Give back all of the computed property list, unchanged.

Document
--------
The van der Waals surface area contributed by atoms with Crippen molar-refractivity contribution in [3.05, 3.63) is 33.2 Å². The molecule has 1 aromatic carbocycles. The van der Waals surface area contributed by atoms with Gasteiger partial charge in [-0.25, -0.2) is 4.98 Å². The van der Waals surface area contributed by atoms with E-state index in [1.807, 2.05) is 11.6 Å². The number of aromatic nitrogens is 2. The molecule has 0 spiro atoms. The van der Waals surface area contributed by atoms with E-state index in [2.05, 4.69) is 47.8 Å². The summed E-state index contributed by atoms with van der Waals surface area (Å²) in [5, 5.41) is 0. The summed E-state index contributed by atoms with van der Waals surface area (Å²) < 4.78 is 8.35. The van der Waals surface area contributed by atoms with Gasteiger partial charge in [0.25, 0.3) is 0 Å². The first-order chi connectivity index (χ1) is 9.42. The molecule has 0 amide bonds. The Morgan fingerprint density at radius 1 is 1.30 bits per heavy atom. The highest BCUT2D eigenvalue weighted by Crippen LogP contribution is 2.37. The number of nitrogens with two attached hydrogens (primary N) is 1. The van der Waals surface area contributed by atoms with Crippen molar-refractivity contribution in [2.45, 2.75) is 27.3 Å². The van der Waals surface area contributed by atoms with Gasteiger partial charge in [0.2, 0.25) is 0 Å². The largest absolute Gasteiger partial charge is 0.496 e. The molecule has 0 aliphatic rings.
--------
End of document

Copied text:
The van der Waals surface area contributed by atoms with Crippen molar-refractivity contribution in [3.05, 3.63) is 33.2 Å². The molecule has 1 aromatic carbocycles. The van der Waals surface area contributed by atoms with Gasteiger partial charge in [-0.25, -0.2) is 4.98 Å². The van der Waals surface area contributed by atoms with E-state index in [1.807, 2.05) is 11.6 Å². The number of aromatic nitrogens is 2. The molecule has 0 spiro atoms. The van der Waals surface area contributed by atoms with E-state index in [2.05, 4.69) is 47.8 Å². The summed E-state index contributed by atoms with van der Waals surface area (Å²) in [5, 5.41) is 0. The summed E-state index contributed by atoms with van der Waals surface area (Å²) < 4.78 is 8.35. The van der Waals surface area contributed by atoms with Gasteiger partial charge in [0.25, 0.3) is 0 Å². The first-order chi connectivity index (χ1) is 9.42. The molecule has 0 amide bonds. The Morgan fingerprint density at radius 1 is 1.30 bits per heavy atom. The highest BCUT2D eigenvalue weighted by Crippen LogP contribution is 2.37. The number of nitrogens with two attached hydrogens (primary N) is 1. The van der Waals surface area contributed by atoms with Crippen molar-refractivity contribution in [2.45, 2.75) is 27.3 Å². The van der Waals surface area contributed by atoms with Gasteiger partial charge in [0.2, 0.25) is 0 Å². The largest absolute Gasteiger partial charge is 0.496 e. The molecule has 0 aliphatic rings.